They’re a lot higher in calories (160 for a medium potato), very versatile, and can store for long periods of time. To live on nothing but potatoes, you would need to grow around 6000 potatoes per person in a year.
This can be done, but you’ll need at least an acre of land, growing nothing but potatoes, not to mention optimal growing conditions, farming equipment, fairly high-level skills, and knowledge.
Have you ever tried to farm even just one acre? I never have, but I imagine it takes more effort than a few Square Foot Gardening boxes!
Growing one or two other high-calorie crops will provide more variety, but you’ll also need more land. Of course, no one really wants to survive on just potatoes and maybe some corn or beans, so raising chickens, some rabbits, and perhaps a few goats seems like the way to go — but have you ever done that before? And maintained a couple of acres of crops at the same time?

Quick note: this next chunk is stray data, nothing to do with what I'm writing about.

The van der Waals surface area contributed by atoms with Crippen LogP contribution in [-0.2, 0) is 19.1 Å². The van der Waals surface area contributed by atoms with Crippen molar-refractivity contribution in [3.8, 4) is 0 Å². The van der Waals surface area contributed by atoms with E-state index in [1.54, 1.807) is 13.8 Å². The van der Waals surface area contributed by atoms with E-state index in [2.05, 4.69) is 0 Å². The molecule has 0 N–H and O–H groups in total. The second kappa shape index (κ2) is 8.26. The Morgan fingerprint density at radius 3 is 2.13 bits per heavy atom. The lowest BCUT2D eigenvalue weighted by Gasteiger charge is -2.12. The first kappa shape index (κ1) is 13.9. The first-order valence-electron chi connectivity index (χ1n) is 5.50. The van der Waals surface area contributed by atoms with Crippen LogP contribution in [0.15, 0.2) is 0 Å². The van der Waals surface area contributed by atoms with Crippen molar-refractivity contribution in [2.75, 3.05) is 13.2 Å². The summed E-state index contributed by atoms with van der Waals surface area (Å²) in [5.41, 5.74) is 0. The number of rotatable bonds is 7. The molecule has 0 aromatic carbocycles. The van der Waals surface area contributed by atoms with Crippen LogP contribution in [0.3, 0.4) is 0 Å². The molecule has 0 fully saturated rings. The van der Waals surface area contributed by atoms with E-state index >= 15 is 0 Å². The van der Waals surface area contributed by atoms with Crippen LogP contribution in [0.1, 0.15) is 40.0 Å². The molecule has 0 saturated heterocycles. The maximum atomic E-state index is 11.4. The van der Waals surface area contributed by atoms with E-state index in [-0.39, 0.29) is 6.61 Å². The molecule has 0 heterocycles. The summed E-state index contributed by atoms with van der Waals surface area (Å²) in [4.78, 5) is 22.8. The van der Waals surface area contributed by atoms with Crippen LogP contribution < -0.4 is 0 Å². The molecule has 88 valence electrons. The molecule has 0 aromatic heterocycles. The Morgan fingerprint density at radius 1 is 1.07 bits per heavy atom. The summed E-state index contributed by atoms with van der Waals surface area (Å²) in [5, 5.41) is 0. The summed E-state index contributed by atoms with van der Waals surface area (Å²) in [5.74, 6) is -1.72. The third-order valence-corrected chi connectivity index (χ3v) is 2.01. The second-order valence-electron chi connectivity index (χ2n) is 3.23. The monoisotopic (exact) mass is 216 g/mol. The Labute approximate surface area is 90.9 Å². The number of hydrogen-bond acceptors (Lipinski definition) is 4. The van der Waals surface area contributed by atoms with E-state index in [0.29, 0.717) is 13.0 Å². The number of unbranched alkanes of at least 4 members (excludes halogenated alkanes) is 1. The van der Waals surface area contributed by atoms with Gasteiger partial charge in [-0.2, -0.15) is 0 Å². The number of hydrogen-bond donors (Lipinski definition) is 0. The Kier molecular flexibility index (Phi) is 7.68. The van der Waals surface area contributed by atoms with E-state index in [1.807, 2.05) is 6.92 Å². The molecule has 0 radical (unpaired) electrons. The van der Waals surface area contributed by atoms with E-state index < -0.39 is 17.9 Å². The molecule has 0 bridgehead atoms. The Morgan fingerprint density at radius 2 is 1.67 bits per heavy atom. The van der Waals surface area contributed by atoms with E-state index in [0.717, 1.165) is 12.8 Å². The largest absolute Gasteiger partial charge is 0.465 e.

And how will you preserve all the food you grow and maintain healthy soil, so it keeps producing?
On top of all that, the depletion of nutrients from soil is a significant issue. To keep your multi-acre survival garden producing enough food to prevent starving, you’ll need to factor in the right types and amounts of fertilizer.
There are hidden expenses in all these endeavors that you usually won’t learn about until they suddenly become urgent!
What a garden is good for
Depending on a garden for survival is unrealistic for nearly everyone.